Squat cleans: In addition to what lincoln posted, be sure you are racking the bar high on your clavicle, elbows high. Practice squat cleans with lighter weights and get your body used the idea of catching the weight. As the weight increases, the depth at which you have to 'catch' the bar is lower, so 'be quick under the bar.'

Snatch: practice drop snatches. Stand with the bar behind the neck on your shoulders with a snatch grip. The poundages here are pretty light relative to your snatch (around 60%.) Quickly drop into a squat position at the same time push the bar into a lockout postition. With lighter weights you should be able to do this with NO knee bend at the start. As it gets heavier it's ok to hunch it up before dropping under. These and belt snatches will increase your confidence in dropping under the bar.

Have fun!
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Old 02-25-2005, 04:20 PM   #6
Lynne Pitts
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Hey Veronica,
Welcome aboard! What are belt snatches?
Thanks,
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Old 02-25-2005, 06:18 PM   #7
Veronica Carpenter
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Hi Lynne, thanks for the welcome.

To perform belt snatches, first strap on a weightbelt. Using the bar or light weight, support the bar on the belt. You should be standing almost erect with the knees only slightly bent, with just a slight lean forward (the position you should be in just as you transition into the second pull) Now working quickly, jump and shrug the bar up and drop down into a squat, locking out your arms overhead.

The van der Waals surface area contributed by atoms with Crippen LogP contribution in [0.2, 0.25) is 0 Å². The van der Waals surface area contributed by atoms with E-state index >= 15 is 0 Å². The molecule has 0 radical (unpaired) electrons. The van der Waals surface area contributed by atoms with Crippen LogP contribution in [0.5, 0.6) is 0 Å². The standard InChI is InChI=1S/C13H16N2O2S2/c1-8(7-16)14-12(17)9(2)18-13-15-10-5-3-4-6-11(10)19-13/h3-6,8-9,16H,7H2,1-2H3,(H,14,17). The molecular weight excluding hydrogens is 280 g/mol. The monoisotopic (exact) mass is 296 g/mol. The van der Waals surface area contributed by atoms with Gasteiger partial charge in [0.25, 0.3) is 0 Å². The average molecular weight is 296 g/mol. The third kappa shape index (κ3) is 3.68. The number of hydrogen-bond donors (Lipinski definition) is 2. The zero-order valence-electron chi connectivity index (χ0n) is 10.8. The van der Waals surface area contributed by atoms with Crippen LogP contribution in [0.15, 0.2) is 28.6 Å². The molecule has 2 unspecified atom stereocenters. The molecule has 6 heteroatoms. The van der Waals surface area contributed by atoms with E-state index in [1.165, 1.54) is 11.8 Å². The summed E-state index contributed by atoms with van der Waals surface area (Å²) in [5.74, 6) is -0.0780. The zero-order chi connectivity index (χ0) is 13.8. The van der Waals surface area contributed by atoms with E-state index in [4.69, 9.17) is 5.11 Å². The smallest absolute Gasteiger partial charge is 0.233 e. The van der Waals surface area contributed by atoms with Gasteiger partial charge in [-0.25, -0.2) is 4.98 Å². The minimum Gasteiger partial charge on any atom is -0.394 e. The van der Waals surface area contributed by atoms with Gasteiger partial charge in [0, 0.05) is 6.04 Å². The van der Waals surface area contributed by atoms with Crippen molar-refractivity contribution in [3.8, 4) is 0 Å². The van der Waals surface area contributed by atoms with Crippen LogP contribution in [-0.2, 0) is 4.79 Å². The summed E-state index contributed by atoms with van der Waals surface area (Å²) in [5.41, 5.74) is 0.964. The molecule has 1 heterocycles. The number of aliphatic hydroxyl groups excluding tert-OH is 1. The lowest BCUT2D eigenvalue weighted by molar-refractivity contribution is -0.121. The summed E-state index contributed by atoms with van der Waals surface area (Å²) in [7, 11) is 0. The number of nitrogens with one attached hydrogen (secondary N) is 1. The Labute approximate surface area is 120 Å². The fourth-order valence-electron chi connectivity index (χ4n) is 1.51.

I hope this gives a clear enough picture.
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Old 02-26-2005, 08:02 AM   #8
Mike Ryan
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Thanks, Veronica and welcome. I'll give these things a try and let you know how they work for me.

Mike.
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Old 02-26-2005, 08:54 AM   #9
John Phipps
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Veronica, I really liked your instructions "quickly, jump and shrug the bar up and drop down into a squat, locking out your arms overhead". You make it sound so easy.

I have done traditional weight lifting for years and the jumping with the bar and then diving underneath is scary and thrilling. Dropping the bar or dumping the weights was always forbidden. But now I just purchased a new bar and rubber bumper plates so I can do just that in my garage. They don't allow Olympic lifting in the YMCA. It is like a whole new world. Thanks for posting.
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Old 02-26-2005, 09:17 AM   #10
Mike Ryan
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I just noticed that I failed to post message that I had composed thanking everyone else for their input.:blush: Sorry about that. Bumpers are definitely next on the list. Are the BFS bumpers adequate? If so, could I get A pair of say 45lbs and add steel weight after that without damaging the bumper if I drop it? My intent would be to get a whole set of bumpers, but unless there is a great savings buying the set, I might buy them a pair at a time.

Thanks again,

Mike.